I drove to work behind the mysterious vehicle shown above one morning last spring, as my state emerged from its semi-lockdown state. I still don’t grasp what mix of found and reassembled items kept that load secure. It was an old pickup truck with homemade sides of daring height.
Dinner, May 21
Tonight’s dinner was salmon, jasmine rice, buttered peas, and dill pickle hummus, with some dill and parsley sprinkled over all.
Food has captivated my imagination as of late. I may as well document this season (since my hobbies have seasons in sync with those of an as yet undiscovered planet) before I wake up a couple months from now with the sense that microwaving a frozen dinner could exhaust my interest in the subject. At least the phases when I deal with cooking no more than is necessary don’t last long.
Today’s dinner reminded me that making a festive plate doesn’t need to be expensive. I already had the herbs and hummus on hand, and the other ingredients costed just $6 total. The peas and salmon were the standard frozen versions, and the rice was bought in dry bulk. This dinner serves four, so we’ll have leftovers, too.
Grape Sorbet, or what to do with extra grapes
I can’t recall a time my family actually finished a bag of fresh grapes. I buy them with the best of intentions and am usually delighted with their jewel tones and bright flavor. Somehow I forget to eat them myself or offer them as a snack, and invariably I will fish the crinkled remainder out of the fridge a fortnight later. This weekend I found a way to ensure that this bounty will actually get eaten eventually: wash, pluck, freeze, and then blend them into a sorbet.
Technically, this is not a sorbet, but instead a frozen fruit puree. It has just two ingredients, frozen seedless grapes and a small amount of water. To freeze the grapes, just rinse and pat them dry. Next pluck each grape off the stem and place in a freezer bag. Freeze for a day, thaw in the microwave for thirty seconds (frozen solid grapes don’t blend well at all, btw), and whip in a blender with a tablespoon of cold water until smooth.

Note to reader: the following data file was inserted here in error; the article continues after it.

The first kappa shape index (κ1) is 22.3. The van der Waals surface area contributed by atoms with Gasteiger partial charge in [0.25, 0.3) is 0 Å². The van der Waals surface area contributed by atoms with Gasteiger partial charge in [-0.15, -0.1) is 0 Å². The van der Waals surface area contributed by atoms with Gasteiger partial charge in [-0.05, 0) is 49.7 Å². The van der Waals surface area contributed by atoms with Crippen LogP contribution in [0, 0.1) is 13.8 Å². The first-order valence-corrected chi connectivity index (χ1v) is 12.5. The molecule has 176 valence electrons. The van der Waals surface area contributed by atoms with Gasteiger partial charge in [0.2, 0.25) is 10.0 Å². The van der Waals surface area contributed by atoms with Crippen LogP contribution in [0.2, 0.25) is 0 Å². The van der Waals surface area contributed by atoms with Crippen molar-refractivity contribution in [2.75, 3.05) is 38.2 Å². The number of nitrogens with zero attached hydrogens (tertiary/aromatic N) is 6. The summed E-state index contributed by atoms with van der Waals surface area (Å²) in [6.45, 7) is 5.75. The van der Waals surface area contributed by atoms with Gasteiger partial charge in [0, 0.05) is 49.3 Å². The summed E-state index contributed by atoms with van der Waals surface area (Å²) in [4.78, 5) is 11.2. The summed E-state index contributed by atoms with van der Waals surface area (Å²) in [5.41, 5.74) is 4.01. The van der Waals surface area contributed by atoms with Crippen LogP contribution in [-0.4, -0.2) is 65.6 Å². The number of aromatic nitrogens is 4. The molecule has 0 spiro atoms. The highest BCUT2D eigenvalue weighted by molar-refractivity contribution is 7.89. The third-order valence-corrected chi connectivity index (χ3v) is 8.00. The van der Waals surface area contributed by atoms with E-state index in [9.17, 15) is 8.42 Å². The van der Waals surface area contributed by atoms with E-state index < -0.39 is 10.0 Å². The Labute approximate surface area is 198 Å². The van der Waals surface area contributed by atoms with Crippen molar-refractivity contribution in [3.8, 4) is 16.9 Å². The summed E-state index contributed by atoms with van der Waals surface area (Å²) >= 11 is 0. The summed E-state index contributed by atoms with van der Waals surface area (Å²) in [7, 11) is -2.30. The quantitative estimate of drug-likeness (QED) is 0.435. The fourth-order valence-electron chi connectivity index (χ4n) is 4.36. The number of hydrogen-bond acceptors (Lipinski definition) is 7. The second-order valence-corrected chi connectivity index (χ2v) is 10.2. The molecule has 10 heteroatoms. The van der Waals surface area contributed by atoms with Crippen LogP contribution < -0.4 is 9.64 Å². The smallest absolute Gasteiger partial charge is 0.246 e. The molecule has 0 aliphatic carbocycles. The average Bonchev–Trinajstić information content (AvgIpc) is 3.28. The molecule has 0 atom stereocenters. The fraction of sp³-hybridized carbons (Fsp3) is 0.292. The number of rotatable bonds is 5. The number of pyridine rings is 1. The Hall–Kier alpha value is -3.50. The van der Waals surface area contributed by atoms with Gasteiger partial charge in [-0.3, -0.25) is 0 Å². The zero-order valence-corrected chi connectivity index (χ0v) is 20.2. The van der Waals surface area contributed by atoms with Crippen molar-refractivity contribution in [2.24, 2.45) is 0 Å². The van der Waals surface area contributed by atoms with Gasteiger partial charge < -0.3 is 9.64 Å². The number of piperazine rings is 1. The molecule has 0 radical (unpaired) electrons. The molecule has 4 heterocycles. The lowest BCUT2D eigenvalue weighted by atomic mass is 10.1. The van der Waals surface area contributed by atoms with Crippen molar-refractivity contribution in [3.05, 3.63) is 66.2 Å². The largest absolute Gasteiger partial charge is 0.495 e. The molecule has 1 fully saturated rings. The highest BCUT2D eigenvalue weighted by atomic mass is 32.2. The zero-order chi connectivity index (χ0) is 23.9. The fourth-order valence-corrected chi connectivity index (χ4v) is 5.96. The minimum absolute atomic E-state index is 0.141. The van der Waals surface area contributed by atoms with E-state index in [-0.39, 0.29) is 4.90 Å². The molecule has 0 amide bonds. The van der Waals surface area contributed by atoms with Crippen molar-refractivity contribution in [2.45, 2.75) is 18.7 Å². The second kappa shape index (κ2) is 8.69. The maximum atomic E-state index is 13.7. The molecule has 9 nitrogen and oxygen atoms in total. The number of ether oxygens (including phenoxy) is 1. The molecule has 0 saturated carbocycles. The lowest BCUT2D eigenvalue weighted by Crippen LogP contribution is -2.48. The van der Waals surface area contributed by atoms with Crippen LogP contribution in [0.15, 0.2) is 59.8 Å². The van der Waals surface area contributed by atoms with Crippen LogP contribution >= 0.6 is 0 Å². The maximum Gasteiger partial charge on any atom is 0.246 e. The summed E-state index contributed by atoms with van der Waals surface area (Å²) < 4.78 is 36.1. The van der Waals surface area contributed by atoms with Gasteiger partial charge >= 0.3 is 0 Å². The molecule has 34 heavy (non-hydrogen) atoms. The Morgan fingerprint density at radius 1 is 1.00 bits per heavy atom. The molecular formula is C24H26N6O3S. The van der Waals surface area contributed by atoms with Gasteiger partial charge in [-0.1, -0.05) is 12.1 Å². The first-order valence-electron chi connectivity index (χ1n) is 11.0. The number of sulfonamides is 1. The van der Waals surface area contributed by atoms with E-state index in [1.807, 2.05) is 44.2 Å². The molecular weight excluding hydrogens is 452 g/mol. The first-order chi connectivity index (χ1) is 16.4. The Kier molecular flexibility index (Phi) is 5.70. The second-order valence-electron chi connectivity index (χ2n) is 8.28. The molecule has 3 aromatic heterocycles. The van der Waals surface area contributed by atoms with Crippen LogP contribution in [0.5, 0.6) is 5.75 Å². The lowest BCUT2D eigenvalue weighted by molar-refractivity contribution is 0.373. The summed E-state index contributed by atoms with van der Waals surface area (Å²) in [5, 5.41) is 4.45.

This treat is ready to eat straight from the blender. It is tart, sweet, and refreshing. In this frozen form, all of the complexity of the grape’s flavor is apparent and can be savored slowly. It costs about 50 cents a serving.
Makes 2 servings
2 cups frozen seedless grapes
1 T water
Thaw grapes for 30 seconds in microwave or for 15 minutes at room temperature. Put grapes and water in blender or food processor and pulse until smooth.
Yesterday’s Thrift Store Haul
Yesterday my daughter and I shopped at Goodwill. She’d asked me to go there several times since I showed her my haul from my last trip there, but various other errands seemed more pressing until yesterday. Part of me was in disbelief that she was volunteering herself for secondhand shopping. This must have been the sentiment that drove my dad to check if I had a fever when he’d spot me vacuuming as a teenager. Whatever caused this change of heart (she used to complain that she felt imprisoned when I’d lose track of time combing through the racks at thrift stores), I’m grateful for her sudden enthusiasm. If not for this change, we would not be the proud owners of a t-shirt that shows Mt. Rushmore redone with cats.
We found six shirts and a pair of shorts for $29.36 total.
Today’s Thrift Store Haul
At yesterday’s appointment with my spine surgeon, I heard that I am definitely returning to work on Monday. Today I thought I’d prepare for this transition by visiting the best sort of outlet for retail therapy, secondhand stores. I found three shirts, a dress, a jacket, and a pair of pants for $20.65 total:
I also stopped at a walk-in salon for a hair cut. My hair had gotten so fuzzy and unruly that I was at risk of becoming my own bushy-haired stranger.